In an odd twist of legislative history, the U.S. estate tax is scheduled to expire on January 1, but for one year only. This article describes people responding those peculiar incentives.
Rich Cling to Life to Beat Tax Man
Nothing's certain except death and taxes -- but a temporary lapse in the estate tax is causing a few wealthy Americans to try to bend those rules.
Starting Jan. 1, the estate tax -- which can erase nearly half of a wealthy person's estate -- goes away for a year. For families facing end-of-life decisions in the immediate future, the change is making one of life's most trying episodes only more complex.
"I have two clients on life support, and the families are struggling with whether to continue heroic measures for a few more days," says Joshua Rubenstein, a lawyer with Katten Muchin Rosenman LLP in New York. "Do they want to live for the rest of their lives having made serious medical decisions based on estate-tax law?"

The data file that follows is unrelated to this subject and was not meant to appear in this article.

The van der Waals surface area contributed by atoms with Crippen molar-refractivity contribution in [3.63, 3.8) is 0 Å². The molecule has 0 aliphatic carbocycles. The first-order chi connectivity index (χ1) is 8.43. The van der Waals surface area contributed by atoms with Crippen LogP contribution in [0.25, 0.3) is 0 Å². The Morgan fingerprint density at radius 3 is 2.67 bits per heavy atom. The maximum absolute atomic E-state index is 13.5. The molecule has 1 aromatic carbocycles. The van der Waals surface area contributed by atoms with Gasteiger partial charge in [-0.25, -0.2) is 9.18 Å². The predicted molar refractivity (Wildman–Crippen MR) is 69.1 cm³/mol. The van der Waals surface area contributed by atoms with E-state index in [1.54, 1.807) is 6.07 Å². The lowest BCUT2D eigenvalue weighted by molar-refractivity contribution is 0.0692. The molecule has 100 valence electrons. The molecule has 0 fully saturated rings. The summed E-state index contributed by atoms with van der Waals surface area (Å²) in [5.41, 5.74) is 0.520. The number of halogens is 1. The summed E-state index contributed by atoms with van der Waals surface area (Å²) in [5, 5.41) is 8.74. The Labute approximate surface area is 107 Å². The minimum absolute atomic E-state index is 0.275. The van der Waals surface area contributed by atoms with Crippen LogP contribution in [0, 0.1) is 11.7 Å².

Currently, the tax applies to about 5,500 taxpayers a year. So, on average, at least 15 people die every day whose estates would benefit from the tax's lapse.
The macabre situation stems from 2001, when Congress raised estate-tax exemptions, culminating with the tax's disappearance next year. However, due to budget constraints, lawmakers didn't make the change permanent. So the estate tax is due to come back to life in 2011 -- at a higher rate and lower exemption.
To make it easier on their heirs, some clients are putting provisions into their health-care proxies allowing whoever makes end-of-life medical decisions to consider changes in estate-tax law. "We have done this at least a dozen times, and have gotten more calls recently," says Andrew Katzenstein, a lawyer with Proskauer Rose LLP in Los Angeles.
Of course, plenty of taxpayers themselves are eager to live to see the new year. One wealthy, terminally ill real-estate entrepreneur has told his doctors he is determined to live until the law changes.
"Whenever he wakes up," says his lawyer, "He says: 'What day is it? Is it Jan. 1 yet?'"...
The situation is causing at least one person to add the prospect of euthanasia to his estate-planning mix, according to Mr. Katzenstein of Proskauer Rose. An elderly, infirm client of his recently asked whether undergoing euthanasia next year in Holland, where it's legal, might allow his estate to dodge the tax.
His answer: Yes.